Whether the two-day event was excessively celebratory is perhaps an unfair question, given the teacher bashing that’s all the rage these days among politicians and right-leaning commentators and bloggers.
But it’s the question that’s on my mind, because without exception the sessions I sampled were conflict-free. I heard complaints about too much testing and teacher bashing, but no debates about charter schools, teacher evaluation, pay for performance or Teach for America, just to mention a few hot button issues.
There were plenty of opportunities. At one point in a plenary session moderated by ABC’s Cynthia McFadden, the AFTs Randi Weingarten asserted that in the future teachers would be evaluated — in part — based on how their students performed. On the panel with her was the NEA’s President, Dennis van Roekel, who has staunchly opposed using student performance to evaluate teachers, including on the NewsHour. He did not beg to differ, nor was he asked if he agreed.
At another point, the moderator brought up the remarkable high school turnaround in Brocton (MA).
Ten years ago Brockton High was one of the state’s worst schools, where 75 percent of students failed the state exams and 33 percent dropped out. Today, the school, with 4,000 students, is one of the state’s top-performing institutions. What happened, the moderator asked? The panelists praised the school but agreed that it wasn’t replicable. Too dependent upon super-human effort, they all nodded sagely. I found myself wondering why the panel was stacked with Johnny-one-notes and why the moderator wasn’t challenging the assertion.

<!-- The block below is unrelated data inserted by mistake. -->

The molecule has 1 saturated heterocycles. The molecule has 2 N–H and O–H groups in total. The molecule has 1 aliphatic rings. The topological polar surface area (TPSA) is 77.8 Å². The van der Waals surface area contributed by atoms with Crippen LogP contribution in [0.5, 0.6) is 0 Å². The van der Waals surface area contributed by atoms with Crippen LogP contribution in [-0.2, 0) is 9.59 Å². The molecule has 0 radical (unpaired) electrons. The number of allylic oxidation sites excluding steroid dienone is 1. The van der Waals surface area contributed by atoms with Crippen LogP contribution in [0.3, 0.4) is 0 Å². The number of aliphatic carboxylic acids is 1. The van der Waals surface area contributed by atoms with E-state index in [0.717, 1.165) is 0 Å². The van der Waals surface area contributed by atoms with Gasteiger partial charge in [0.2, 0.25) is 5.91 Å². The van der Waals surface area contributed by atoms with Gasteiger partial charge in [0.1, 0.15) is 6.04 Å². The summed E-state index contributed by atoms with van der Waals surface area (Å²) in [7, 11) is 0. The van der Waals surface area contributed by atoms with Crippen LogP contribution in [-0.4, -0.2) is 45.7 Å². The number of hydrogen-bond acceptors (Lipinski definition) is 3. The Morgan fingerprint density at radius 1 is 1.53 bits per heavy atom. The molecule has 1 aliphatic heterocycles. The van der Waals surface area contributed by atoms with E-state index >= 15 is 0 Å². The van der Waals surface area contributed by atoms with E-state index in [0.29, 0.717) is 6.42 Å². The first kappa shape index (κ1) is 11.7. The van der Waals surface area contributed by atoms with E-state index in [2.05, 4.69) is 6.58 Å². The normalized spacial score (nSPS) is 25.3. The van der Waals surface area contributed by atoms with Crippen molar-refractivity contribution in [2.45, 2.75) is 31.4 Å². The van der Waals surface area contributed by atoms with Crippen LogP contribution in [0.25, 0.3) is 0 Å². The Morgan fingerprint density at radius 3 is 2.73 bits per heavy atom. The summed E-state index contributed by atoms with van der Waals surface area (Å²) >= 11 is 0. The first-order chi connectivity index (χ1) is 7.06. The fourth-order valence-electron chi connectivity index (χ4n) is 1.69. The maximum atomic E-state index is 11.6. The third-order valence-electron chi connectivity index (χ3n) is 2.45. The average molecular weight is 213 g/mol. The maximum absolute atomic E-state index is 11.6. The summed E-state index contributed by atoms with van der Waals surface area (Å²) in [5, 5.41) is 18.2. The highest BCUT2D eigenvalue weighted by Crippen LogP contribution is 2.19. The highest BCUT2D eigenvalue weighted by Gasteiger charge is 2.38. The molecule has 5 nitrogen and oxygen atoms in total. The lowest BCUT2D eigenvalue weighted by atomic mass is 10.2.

Then Ms. McFadden threw a wonderful curve ball: she invited Brockton’s principal, Susan Szachowicz, to the stage — and, of course, asked her to react.
“It is replicable,” the principal asserted. A team of teachers worked to change the school (she was one at the time) by focusing relentlessly on reading, writing and speaking. It was hard work and it took time, but it can be done elsewhere, she said.